This invocation was delivered at St. Petersburg City Hall on Tuesday, January 2, 2018 for the swearing-in ceremony of Mayor Rick Kriseman.
Hello fellow citizens of the great city of St. Petersburg.
It’s an honor to be here today with a group of people committed to creating a future St. Petersburg that is so bright, colorful, inclusive, thriving, open, welcoming. That includes all of you and the work you do every day.
All of us, in addition to our public lives, lead interior lives. A life of meaning and intention. A life of passion and purpose. A life not always seen by our family or co-workers. A life not always seen on Facebook. The life of our true Self that can’t be captured by a selfie.
This interior life is always there for us as a refuge – like a candle burning in a darkened room. And when we turn inward to ask the big questions – Why am I here? What is my purpose? What am I here to create or to do? When we consult our conscience, or our Creator, or our values, it is this interior life that provides the answers.
Some of us identify as Buddhists, Christians, Jews, Muslims, Atheists, Humanists – and some of us don’t have a religious identity at all.
This administration has always embraced (and celebrated) the diversity of this city. We are multiracial. We are multicultural. We are home to an amazing LGBT community. We live in a city that is vibrant and colorful and full of people that I am proud to call my neighbor.
Just like race and politics and gender, religious belief exists along a spectrum. And within each faith tradition there is an internal diversity – no two people think, worship, pray, meditate or practice the same. No two people have the same values or mindset or tell stories in the same way.
Since the day I met him, Mayor Rick Kriseman has been a supporter of this city’s religious diversity and a believer in interfaith dialogue, committed to increasing the spiritual literacy of our citizens. Because if we can’t talk to each other about the big questions, if we don’t have a deep and profound respect for our neighbor and for the way they approach mystery, or grapple with the unknown, or an understanding of their ultimate concern – then the small questions won’t matter, our civil concerns become meaningless.
Mayor Kriseman has a clear vision of how our beloved city fits into the bigger picture. He has fought to make St. Petersburg a welcoming city for those wanting to make it their home, and has continued to work toward reconciliation and healing, toward equality and empowerment, to ensure that all of its citizens feel safe and protected. That they feel valued and successful. And that they feel loved.
So today it is my prayer – to God, Allah, Elohim, the Creator, the Universe, to the Source and the Force – that this mayor and his administration continue to serve this city wisely and well. And that we, as neighbors, continue the work of living in a world that is sometimes overwhelming and painful. The work of serving and caring for one another. Of building a future together that includes all voices, all races, all genders, all faith traditions – Christians, Buddhists, Jews, Muslims, Baha’i, Hindu, Quakers, Scientologists, Native Americans, Atheists, Agnostics, Humanists. Those who are Spiritual But Not Religious. Those whose beliefs can’t be put into words.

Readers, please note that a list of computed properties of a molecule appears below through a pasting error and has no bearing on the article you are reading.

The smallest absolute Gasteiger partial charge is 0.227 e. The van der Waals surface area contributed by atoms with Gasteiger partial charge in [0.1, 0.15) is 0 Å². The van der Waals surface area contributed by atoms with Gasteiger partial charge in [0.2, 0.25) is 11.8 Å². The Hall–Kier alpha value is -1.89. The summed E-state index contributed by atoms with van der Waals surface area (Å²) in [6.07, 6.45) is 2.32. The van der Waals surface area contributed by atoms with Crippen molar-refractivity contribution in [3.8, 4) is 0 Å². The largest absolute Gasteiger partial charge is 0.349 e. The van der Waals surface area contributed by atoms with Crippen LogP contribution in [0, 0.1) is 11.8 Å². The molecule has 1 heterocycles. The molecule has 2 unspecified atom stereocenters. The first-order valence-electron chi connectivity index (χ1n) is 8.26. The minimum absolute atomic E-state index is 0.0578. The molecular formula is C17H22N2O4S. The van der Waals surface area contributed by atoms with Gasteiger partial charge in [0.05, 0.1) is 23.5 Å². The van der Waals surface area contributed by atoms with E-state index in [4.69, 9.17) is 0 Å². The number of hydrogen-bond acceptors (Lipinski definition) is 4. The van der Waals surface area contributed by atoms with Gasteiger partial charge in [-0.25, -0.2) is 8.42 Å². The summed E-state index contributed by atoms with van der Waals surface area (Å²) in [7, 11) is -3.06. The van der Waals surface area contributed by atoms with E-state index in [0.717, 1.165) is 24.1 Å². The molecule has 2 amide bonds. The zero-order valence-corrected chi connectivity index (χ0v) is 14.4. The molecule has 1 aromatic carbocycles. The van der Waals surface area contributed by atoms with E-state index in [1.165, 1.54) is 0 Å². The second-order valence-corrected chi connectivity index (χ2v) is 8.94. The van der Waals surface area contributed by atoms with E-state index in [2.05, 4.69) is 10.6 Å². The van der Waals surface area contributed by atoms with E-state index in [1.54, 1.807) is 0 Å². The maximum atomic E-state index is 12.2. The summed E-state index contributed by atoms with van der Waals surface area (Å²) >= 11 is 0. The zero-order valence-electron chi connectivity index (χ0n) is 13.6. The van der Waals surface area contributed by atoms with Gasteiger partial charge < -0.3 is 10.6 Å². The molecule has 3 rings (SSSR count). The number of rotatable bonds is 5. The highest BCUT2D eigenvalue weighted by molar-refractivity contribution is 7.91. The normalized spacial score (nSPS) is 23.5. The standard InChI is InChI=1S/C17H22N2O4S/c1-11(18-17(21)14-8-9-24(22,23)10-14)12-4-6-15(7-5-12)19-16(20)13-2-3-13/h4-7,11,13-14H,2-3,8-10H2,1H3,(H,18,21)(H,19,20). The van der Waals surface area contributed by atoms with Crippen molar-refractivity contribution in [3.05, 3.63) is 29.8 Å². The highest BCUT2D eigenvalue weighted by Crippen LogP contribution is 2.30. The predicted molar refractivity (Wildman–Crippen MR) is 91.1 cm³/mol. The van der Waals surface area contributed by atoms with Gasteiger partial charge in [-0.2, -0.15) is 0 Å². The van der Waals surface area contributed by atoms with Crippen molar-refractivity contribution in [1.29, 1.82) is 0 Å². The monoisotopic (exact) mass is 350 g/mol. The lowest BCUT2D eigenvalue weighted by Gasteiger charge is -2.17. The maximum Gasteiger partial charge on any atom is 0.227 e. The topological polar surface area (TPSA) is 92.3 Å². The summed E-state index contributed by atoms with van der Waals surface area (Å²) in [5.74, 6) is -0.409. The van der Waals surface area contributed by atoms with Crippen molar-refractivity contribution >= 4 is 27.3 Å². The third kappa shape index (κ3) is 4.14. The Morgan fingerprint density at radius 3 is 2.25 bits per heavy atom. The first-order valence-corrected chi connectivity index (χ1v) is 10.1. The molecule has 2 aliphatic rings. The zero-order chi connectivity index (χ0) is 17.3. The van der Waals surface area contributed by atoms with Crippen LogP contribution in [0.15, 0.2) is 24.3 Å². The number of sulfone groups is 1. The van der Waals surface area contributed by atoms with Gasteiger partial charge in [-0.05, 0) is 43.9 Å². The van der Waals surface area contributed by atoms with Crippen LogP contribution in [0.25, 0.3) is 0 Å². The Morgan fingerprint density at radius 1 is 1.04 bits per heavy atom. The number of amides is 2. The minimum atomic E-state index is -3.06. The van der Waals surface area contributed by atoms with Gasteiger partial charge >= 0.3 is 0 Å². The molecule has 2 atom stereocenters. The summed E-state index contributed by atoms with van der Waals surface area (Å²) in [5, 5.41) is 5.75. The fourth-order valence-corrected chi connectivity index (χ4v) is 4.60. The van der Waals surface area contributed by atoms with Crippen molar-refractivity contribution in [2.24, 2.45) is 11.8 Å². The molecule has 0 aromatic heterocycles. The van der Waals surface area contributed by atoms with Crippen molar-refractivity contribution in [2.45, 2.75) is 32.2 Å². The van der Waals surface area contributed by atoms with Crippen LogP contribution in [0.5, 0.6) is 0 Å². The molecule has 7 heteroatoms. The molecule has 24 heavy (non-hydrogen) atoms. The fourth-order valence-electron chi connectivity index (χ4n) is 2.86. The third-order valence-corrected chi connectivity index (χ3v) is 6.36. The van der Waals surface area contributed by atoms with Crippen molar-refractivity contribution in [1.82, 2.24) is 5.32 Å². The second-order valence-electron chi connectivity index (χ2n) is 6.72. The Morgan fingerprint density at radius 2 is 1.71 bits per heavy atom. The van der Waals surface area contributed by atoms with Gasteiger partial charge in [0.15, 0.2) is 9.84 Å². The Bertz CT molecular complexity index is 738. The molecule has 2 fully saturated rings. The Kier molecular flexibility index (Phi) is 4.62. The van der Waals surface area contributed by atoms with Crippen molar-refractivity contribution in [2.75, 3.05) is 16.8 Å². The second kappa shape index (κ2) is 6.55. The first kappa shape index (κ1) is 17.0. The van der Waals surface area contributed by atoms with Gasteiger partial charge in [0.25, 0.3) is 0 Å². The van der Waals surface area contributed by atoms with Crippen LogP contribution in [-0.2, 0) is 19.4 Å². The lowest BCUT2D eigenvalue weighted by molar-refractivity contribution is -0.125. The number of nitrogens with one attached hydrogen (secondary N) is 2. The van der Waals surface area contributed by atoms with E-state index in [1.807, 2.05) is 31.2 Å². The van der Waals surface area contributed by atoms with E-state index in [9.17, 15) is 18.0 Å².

I pray we all put our Spirit into action. And by combining the energy and the light from all of those candles in all of those darkened rooms, we create a shining example of community for others. A light as bright and as warm as the sun that eradicates all fear and self-doubt. A light that calls forth the strength to move forward with a shared purpose and common ground and a wisdom and understanding that is beyond ourselves.
I pray that in this age of separation and division and barrier-building and disconnection, that we transcend the lie that our thoughts and actions don’t affect each other. I pray that we put the neighbor back in the neighborhood.
May that sun shine on our community, and may that community bring out the neighbor in us all.
With that we say,
Shalom, Shanti, Salaam, Amen.
Minister, Integral Church
President, Interfaith Tampa Bay
Definitely worth reading. Ironically, it goes well with what I told the mayor & his wife at the Interfaith service during his campaign. I told them that I had turned into a conservative, but I was praying for his re-election. It seemed as if the city had brightened considerably with his administration. To me, the city had been dark & depressing under the last mayor.
Thanks for sharing.
Thank you, Mary Lee. I’m a supporter as well.
Though sorry to have missed the delivery of this, I am so happy I found this to read. Beautiful and powerful. Thank you.
Thank you, Joanne!